Fun Seal Facts

Seals are Marine Mammals and one of three groups of pinnipeds
• True Seals ( family Phocidae)
• Eared Seals ~ Sea lions and Fur seals ( family Otariidae)
• Walrus (family Odobenidae)

True seals move easily in the water but are clumsy on land. Unlike Eared seals, true seals have no noticeable ear flaps, and cannot support themselves with their flippers.  The walrus, on the other hand, is categorized as being in between the true and eared seals.  This means that it shares characteristics with both and is not so easily divided.

In general, seals are defined by a few unique characteristics:

  • Sleek-bodied
  • Large bodies
  • Well adapted to aquatic habitat
  • Most of their lives are spent in aquatic habitats
  • Forelimbs are large flippers
  • Bodies narrow out into a tail
  • External ear pinnae or flaps


Photo provided by Corel with permission


The smallest pinniped is the Galapagos fur seal measuring at 1.2 meters long and weighing 30 kg when full-grown.  Male elephant seals, the largest of all seals, can grow as long as 6 meters and weigh up to 3,500 kg!  The female elephant seals are usually much smaller at 4 meters and 800 kg. 

Also, just like other mammals, pinnipeds have to shed their fur once in a while. However, eared seals shed more slowly than earless seals.  And most earless seals spend most their time in the water while moulting.

For their diet--All pinnipeds are carnivorous, eating fish, shellfish, squid, and other marine creatures.  Some seals even eat other seals if they are the leopard seal or South American sea lion.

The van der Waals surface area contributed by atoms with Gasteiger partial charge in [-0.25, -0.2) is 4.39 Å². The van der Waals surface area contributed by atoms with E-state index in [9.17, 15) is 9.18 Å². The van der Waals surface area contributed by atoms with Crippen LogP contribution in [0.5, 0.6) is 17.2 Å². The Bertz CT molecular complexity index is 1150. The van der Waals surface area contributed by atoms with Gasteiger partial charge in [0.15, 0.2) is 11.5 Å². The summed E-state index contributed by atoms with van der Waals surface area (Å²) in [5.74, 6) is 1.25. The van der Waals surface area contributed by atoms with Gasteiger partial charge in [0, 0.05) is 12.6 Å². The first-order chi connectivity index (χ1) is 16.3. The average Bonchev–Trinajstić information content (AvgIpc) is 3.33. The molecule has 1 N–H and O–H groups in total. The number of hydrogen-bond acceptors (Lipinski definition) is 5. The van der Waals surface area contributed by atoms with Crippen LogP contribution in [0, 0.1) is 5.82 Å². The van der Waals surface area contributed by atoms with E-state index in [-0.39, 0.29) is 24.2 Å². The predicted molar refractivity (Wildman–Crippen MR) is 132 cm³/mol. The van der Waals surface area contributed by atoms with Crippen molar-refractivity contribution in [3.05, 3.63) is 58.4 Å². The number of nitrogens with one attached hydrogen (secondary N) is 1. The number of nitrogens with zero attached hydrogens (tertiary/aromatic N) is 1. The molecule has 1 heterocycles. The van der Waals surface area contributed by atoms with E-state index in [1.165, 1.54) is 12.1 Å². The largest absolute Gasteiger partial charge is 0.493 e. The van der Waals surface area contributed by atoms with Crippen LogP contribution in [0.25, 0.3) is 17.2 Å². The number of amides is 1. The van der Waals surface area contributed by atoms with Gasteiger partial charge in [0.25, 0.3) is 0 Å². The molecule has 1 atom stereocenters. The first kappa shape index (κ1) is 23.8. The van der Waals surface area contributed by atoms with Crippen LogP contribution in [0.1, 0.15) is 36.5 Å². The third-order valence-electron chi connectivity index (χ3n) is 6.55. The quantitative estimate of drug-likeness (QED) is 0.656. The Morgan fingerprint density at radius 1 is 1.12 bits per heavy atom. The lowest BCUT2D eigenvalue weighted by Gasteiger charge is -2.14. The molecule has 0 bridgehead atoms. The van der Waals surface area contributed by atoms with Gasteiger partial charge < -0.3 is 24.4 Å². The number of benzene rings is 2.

When breeding, pinnipeds often come ashore or haul out on ice.  They are known for often traveling long distances from their feeding grounds in search of suitable mating grounds. Almost all male pinnipeds breed with up to several dozen females in a season. 

Picture provided by permission from Wikipedia Commons

Female seal’s average life span is 40 years, but the eldest recorded female was found to be 46 years of age and pregnant. A male seal’s life span is approximately 10 years less.

Above information was summarized and provided from the following sites:
Wikipedia and the National Seal Sanctuary


Photo provided by Corel with permission


Fun Seal Facts
Important Terms
Diving Mammal Basics
Adaptations and Physiological Control
Possible Future Studies or Areas of Exploration
Literature Cited
External Links
Hot Topics in Animal Physiology

This website was created as a part of a class project in the
Animal Physiology Class at
Davidson College.

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